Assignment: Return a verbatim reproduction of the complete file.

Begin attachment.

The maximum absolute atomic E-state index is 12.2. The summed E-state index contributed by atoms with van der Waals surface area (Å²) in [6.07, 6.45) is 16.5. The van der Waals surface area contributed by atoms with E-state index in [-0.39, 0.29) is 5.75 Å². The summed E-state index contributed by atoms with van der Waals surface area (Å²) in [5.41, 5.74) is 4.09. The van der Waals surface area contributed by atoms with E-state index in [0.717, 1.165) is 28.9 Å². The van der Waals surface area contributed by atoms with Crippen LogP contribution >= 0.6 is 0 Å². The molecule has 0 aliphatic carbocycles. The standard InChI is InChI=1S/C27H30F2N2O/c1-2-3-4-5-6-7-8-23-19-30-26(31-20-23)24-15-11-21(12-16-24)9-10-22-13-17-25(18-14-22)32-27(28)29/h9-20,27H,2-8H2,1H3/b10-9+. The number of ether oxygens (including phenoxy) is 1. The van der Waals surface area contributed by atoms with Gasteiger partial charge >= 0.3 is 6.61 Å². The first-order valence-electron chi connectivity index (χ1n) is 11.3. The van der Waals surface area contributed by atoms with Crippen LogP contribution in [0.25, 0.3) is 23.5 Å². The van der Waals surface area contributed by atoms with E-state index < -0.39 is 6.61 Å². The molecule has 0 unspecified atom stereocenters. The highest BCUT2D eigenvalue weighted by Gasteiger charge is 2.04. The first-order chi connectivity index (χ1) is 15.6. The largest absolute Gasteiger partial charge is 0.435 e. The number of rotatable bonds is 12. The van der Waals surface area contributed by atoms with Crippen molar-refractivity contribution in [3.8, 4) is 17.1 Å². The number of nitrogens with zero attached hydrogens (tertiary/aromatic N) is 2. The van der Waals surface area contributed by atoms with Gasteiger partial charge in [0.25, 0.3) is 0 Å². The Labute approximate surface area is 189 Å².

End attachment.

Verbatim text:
The maximum absolute atomic E-state index is 12.2. The summed E-state index contributed by atoms with van der Waals surface area (Å²) in [6.07, 6.45) is 16.5. The van der Waals surface area contributed by atoms with E-state index in [-0.39, 0.29) is 5.75 Å². The summed E-state index contributed by atoms with van der Waals surface area (Å²) in [5.41, 5.74) is 4.09. The van der Waals surface area contributed by atoms with E-state index in [0.717, 1.165) is 28.9 Å². The van der Waals surface area contributed by atoms with Crippen LogP contribution >= 0.6 is 0 Å². The molecule has 0 aliphatic carbocycles. The standard InChI is InChI=1S/C27H30F2N2O/c1-2-3-4-5-6-7-8-23-19-30-26(31-20-23)24-15-11-21(12-16-24)9-10-22-13-17-25(18-14-22)32-27(28)29/h9-20,27H,2-8H2,1H3/b10-9+. The number of ether oxygens (including phenoxy) is 1. The van der Waals surface area contributed by atoms with Gasteiger partial charge >= 0.3 is 6.61 Å². The first-order valence-electron chi connectivity index (χ1n) is 11.3. The van der Waals surface area contributed by atoms with Crippen LogP contribution in [0.25, 0.3) is 23.5 Å². The van der Waals surface area contributed by atoms with E-state index < -0.39 is 6.61 Å². The molecule has 0 unspecified atom stereocenters. The highest BCUT2D eigenvalue weighted by Gasteiger charge is 2.04. The first-order chi connectivity index (χ1) is 15.6. The largest absolute Gasteiger partial charge is 0.435 e. The number of rotatable bonds is 12. The van der Waals surface area contributed by atoms with Crippen molar-refractivity contribution in [3.8, 4) is 17.1 Å². The number of nitrogens with zero attached hydrogens (tertiary/aromatic N) is 2. The van der Waals surface area contributed by atoms with Gasteiger partial charge in [0.25, 0.3) is 0 Å². The Labute approximate surface area is 189 Å².